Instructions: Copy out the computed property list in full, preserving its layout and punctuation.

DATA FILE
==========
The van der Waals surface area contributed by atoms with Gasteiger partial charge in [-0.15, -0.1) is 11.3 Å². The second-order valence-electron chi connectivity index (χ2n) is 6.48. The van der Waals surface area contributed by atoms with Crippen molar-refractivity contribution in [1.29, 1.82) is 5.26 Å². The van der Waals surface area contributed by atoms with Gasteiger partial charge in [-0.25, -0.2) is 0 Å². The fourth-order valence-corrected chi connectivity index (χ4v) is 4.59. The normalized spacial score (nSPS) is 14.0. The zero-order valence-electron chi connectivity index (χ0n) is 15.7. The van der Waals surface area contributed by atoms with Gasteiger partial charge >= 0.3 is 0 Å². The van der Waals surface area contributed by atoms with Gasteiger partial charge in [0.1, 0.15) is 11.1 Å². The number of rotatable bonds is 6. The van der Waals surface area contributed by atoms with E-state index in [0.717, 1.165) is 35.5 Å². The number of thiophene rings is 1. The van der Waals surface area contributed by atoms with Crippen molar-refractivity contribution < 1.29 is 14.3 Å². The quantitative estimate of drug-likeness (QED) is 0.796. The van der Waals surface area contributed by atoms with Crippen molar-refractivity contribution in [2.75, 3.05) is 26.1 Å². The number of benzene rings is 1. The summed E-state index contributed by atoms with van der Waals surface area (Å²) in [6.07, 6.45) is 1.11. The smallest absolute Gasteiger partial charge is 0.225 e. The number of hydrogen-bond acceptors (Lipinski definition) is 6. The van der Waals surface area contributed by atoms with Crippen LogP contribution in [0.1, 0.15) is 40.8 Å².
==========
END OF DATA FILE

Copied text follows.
The van der Waals surface area contributed by atoms with Gasteiger partial charge in [-0.15, -0.1) is 11.3 Å². The second-order valence-electron chi connectivity index (χ2n) is 6.48. The van der Waals surface area contributed by atoms with Crippen molar-refractivity contribution in [1.29, 1.82) is 5.26 Å². The van der Waals surface area contributed by atoms with Gasteiger partial charge in [-0.25, -0.2) is 0 Å². The fourth-order valence-corrected chi connectivity index (χ4v) is 4.59. The normalized spacial score (nSPS) is 14.0. The zero-order valence-electron chi connectivity index (χ0n) is 15.7. The van der Waals surface area contributed by atoms with Gasteiger partial charge >= 0.3 is 0 Å². The van der Waals surface area contributed by atoms with Gasteiger partial charge in [0.1, 0.15) is 11.1 Å². The number of rotatable bonds is 6. The van der Waals surface area contributed by atoms with E-state index in [0.717, 1.165) is 35.5 Å². The number of thiophene rings is 1. The van der Waals surface area contributed by atoms with Crippen molar-refractivity contribution < 1.29 is 14.3 Å². The quantitative estimate of drug-likeness (QED) is 0.796. The van der Waals surface area contributed by atoms with Crippen molar-refractivity contribution in [2.75, 3.05) is 26.1 Å². The number of benzene rings is 1. The summed E-state index contributed by atoms with van der Waals surface area (Å²) in [6.07, 6.45) is 1.11. The smallest absolute Gasteiger partial charge is 0.225 e. The number of hydrogen-bond acceptors (Lipinski definition) is 6. The van der Waals surface area contributed by atoms with Crippen LogP contribution in [0.1, 0.15) is 40.8 Å².